In 1856, long before either Massenet or Puccini composed their ‘Manon operas’, Auber composed a Manon Lescaut. This unfamiliar Manon was put on stage for five performances only by the Opéra Royal de Wallonie. The result was a unique and musically extremely satisfying production.
Even though he was quite successful in his day and composed as many as 48 operas, Auber and his operas have slipped into obscurity. Some may have heard of his opera La Muette de Portici in relation to the Belgian revolution, but that’s generally about it.
‘Manon’ by Auber and Scribe
Auber’s librettist Eugène Scribe adapted Prévost’s novel rather freely. His Manon is tempted by luxury, but barely gives in to it. Much stronger is her love for Des Grieux, to whom she is faithful during the entire opera. The character of Des Grieux disappears into the background, and there are no protracted love duets or scenes between the two lovers that really help to convince the audience of their love.
Furthermore, Scribe and Auber elaborate the role of the Marquis d’Hérigny, a character absent from other ‘Manon operas’. This Marquis functions in the plot as a type of Scarpia. He has taken a fancy to Manon and makes sure that Des Grieux’ fate is in his hands. In order to save Des Grieux, Manon has to promise never to see her lover again and live with the Marquis in luxury.
As Manon is admiring the luxuries of the Marquis’ home, Des Grieux comes in and asks Manon to flee with him immediately. Manon, however, insists on enjoying a fancy dinner first. The Marquis comes in and chaos ensues. Des Grieux stabs the Marquis and both Manon and Des Grieux are arrested.
Des Grieux escapes punishment, but Manon is deported to Louisiana in order to ‘people the colonies’. Des Grieux saves her in the nick of time and the two flee into the wilderness. Here, Manon dies, as she does in Puccini, even though she spends more time imploring God as a repentant sinner than anything else.
Scribe and Auber also add another character, Marguerite, who acts as a foil to Manon. She is engaged and works hard as a seamstress in order to join her fiancé in the colonies and get married. She is very devout and of an almost angelic goodness, even giving Manon her wedding dress to help her escape in Louisiana.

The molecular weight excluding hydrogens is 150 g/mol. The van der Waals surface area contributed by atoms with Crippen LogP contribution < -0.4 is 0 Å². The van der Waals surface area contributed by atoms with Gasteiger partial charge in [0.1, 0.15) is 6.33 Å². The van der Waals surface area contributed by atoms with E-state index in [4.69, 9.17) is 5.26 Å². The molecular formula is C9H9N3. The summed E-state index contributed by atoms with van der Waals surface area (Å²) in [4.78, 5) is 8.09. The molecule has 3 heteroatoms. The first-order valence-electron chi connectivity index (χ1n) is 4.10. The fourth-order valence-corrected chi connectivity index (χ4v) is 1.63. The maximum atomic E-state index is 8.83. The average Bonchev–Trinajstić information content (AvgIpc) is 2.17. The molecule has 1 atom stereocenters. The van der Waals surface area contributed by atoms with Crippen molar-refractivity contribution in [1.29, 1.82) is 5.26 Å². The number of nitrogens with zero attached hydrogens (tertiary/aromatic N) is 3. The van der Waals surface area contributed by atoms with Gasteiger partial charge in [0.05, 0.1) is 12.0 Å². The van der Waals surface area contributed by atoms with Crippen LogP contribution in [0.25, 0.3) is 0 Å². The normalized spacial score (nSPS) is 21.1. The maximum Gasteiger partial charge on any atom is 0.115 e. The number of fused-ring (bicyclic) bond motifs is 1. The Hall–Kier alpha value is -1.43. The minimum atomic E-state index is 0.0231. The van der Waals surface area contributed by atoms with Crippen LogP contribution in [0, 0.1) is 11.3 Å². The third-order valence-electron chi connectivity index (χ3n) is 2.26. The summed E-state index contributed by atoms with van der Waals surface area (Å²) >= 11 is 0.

Music and Performance
The music of the opera can best be described as Rossinian with a French lyric warmth to it. It has some extremely difficult music for Manon, who has to display extreme vocal acrobatics. In Sumi Jo, the Korean soprano, the Opéra Royal has found a perfect Manon. She managed to communicate the youthfulness of the character wonderfully, and has an extremely agile voice that is preserved very well.
Her Des Grieux, the tenor Enrico Casari, possesses a nice ringing voice, but failed to portray his character convincingly. In the final scene, his Des Grieux stood feet away from his dying lover, with his back to her, seemingly barely registering her existence. This detracted greatly from the potential dramatic impact of the scene.
The Marquis d’Hérigny was performed convincingly by Wiard Witholt. The Dutch singer was only asked to sing the role a week before rehearsals started, learned it very quickly, and delivered some wonderful singing. What his voice lacked in agility, it more than made up in warmth and roundness.
Special mention should go to the Marguerite of the young Belgian soprano Sabine Conzen, who acted very convincingly and sang with a tender, solid voice. She was a very welcome addition to an all-round good cast and chorus.
The orchestral aspect of this performance was in the excellent hands of the young conductor Cyril Englebert. Under his direction, the orchestra played passionately but without ever becoming sloppy or imprecise.
The production by Paul-Émile Fourny is very traditional with lavish period costumes and works for the most part, although more attention could have been paid to the final act. Whatever Des Grieux sings that he is feeling as Manon is dying, he is surely not showing it. Perhaps part of this are limitations in acting abilities on Enrico Casari’s part, but for the most part, the basic positioning of the singers should have been handled better by the director.
Fourny adds an extra layer to his directing by opening the opera with a group of schoolgirls sitting in an old library. They’re studying and reading books and passing them along. As the girls disappear and the opera itself starts, elements of the library are still visible. Book imagery returns most strongly in the final act, where Manon expires on an extremely large book which is opened to a page on which the map of Louisiana is shown. After Manon’s death, a schoolgirl appears and hands in a finished book to a librarian.
It’s not quite clear what the exact point of this addition is. Is it to show that the story of Manon is based on a book? Is it meant to make the audience aware that they are witnessing a piece of fiction? Or is it meant to show how readers visualise novels by means of their imagination?
At any rate, the Opéra Royal de Wallonie deserves ample praise for the daring it shows in putting on such a forgotten work. The opera house continues this tradition with its staging of the Verdi rarity Jérusalem next season.
Seen: 16 April 2016
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